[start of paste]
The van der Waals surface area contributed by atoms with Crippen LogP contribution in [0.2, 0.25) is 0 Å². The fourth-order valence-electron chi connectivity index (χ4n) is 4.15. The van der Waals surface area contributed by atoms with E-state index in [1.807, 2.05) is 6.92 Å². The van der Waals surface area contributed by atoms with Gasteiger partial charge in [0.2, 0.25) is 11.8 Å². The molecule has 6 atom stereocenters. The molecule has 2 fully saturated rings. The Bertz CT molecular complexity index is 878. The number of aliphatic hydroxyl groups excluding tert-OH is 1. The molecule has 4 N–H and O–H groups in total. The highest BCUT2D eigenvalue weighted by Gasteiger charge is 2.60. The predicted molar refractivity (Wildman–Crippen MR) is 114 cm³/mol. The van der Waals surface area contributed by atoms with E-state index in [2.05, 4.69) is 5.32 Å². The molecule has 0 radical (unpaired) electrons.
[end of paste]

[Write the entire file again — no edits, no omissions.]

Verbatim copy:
The van der Waals surface area contributed by atoms with Crippen LogP contribution in [0.2, 0.25) is 0 Å². The fourth-order valence-electron chi connectivity index (χ4n) is 4.15. The van der Waals surface area contributed by atoms with E-state index in [1.807, 2.05) is 6.92 Å². The van der Waals surface area contributed by atoms with Gasteiger partial charge in [0.2, 0.25) is 11.8 Å². The molecule has 6 atom stereocenters. The molecule has 2 fully saturated rings. The Bertz CT molecular complexity index is 878. The number of aliphatic hydroxyl groups excluding tert-OH is 1. The molecule has 4 N–H and O–H groups in total. The highest BCUT2D eigenvalue weighted by Gasteiger charge is 2.60. The predicted molar refractivity (Wildman–Crippen MR) is 114 cm³/mol. The van der Waals surface area contributed by atoms with E-state index in [2.05, 4.69) is 5.32 Å². The molecule has 0 radical (unpaired) electrons.